Suppose that the average amount that people paid for their rent or mortgage fell by 10 percent, but our index for shelter costs in the Consumer Price Index (CPI) jumped by the same amount. That may sound nutty, but given the way we measure inflation, that sort of story is possible, even if the size of the difference is unlikely to be this extreme.
Inflation, as economists measure it, often differs a great deal from what most people would perceive as their cost of living. As we are entering unusual times with the recovery from the pandemic, it is worth getting a better sense of what these differences are, since they are likely to be important in how we view economic data in the months ahead.
Housing Inflation – It’s Not What You Pay
To start with the housing case, it is important to realize that the cost of housing in our price indices measures the change in the rent paid on the same house. This matters because it means that if people move to lower priced housing, that does not show up in the CPI or other price indices as a reduction in the cost of housing.
To take my own case as an example, a few years ago I moved from a house in Washington, DC, to a house in Southern Utah. The house we bought in Utah cost less than one-third of the price for which we sold our house in Washington, yet is somewhat larger and has far more land. This does not get picked up as a decline in housing costs.
In fact, if enough assholes like me move from expensive cities on the East Coast to low-priced areas in the middle of the country, it can actually show up as an increase in housing costs, since we will be driving up prices in the places we move to. There may be some offsetting reduction in prices in Washington and other expensive cities, but there is no reason to think these reductions will necessarily counterbalance the price increases in the interior.
The situation is further complicated by the fact that for owner-occupied housing (a bit less than two-thirds of all units), the indexes use a measure of imputed rent. To get this, the Bureau of Labor Statistics tries to match an owner-occupied unit with an equivalent rental unit. It then assumes that the increase in rents in the equivalent unit corresponds to the rise in implicit rent in the owner-occupied unit – in effect what the owner would be paying if they rented their house.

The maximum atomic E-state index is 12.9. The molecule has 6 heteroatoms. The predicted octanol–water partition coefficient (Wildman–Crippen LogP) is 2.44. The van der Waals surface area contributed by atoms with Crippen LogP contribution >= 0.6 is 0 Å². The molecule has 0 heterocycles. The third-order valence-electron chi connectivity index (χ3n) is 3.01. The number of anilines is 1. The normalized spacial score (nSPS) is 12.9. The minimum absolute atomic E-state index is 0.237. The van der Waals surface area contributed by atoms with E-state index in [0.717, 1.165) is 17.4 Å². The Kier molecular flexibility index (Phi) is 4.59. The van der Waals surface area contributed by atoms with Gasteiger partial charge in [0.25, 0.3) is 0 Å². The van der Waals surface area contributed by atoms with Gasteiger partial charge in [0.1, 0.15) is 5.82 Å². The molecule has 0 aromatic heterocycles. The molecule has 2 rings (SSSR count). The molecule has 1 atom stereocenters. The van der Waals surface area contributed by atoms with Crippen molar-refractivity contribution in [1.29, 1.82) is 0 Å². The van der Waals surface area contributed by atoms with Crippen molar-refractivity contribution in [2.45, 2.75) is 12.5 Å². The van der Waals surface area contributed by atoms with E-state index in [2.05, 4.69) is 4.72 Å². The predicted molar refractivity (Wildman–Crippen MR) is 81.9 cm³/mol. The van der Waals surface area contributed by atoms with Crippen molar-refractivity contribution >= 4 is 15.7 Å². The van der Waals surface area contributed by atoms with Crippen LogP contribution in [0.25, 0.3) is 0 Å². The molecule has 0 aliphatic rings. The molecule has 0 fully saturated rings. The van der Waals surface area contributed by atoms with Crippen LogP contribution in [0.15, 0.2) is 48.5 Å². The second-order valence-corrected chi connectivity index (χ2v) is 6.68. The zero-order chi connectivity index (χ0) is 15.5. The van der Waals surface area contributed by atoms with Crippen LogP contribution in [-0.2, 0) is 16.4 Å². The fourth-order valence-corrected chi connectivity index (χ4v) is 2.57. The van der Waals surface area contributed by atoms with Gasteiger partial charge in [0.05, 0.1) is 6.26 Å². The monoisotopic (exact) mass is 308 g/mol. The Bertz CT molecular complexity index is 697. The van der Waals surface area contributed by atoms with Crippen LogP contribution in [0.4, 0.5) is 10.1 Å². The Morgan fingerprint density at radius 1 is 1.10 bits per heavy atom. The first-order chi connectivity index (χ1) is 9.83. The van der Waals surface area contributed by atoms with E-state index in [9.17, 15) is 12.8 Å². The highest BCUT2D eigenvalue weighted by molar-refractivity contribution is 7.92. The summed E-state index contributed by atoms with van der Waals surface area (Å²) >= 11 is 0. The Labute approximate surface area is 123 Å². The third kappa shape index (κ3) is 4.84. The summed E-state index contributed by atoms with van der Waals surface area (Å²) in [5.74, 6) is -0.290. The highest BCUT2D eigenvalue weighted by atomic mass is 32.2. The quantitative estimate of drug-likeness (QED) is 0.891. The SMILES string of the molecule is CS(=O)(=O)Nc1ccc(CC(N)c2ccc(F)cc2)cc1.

This measure excludes cost directly related to ownership, most importantly mortgage interest. In the pandemic, tens of millions of homeowners have been able to save thousands of dollars a year by refinancing their mortgages at lower interest rates. These savings are not picked up at all in the CPI or other indices.
The measure of price increases for housing is a big part of the overall inflation picture. The rent and owners’ equivalent rent components together account for 32.7 percent of the overall CPI. (More than three quarters is attributable to the owners’ equivalent rent component.) They account for more than 41 percent of the core index (excluding food and energy), which economists tend to focus on since it is less volatile.
To date, the inflation rate in the rent indexes have shown relatively little upward movement. The rent proper index (for actual renters) has risen by just 1.9 percent over the last twelve months. The owners’ equivalent rent index has gone up by 2.3 percent. Both are considerably below the pre-pandemic rates, which 3.7 percent for rent proper and 3.3 percent for owners’ equivalent rent.
It’s hard to predict whether rental increases will remain restrained. There has been an enormous increase in house sale prices since the start of the pandemic. This has been driven both by a plunge in mortgage interest rates and the decision by many people to move. Millions more people are now able to work from home, either part of the week or full-time. This means both that they don’t have to be close to downtown offices and that they likely need more space to create a comfortable work environment.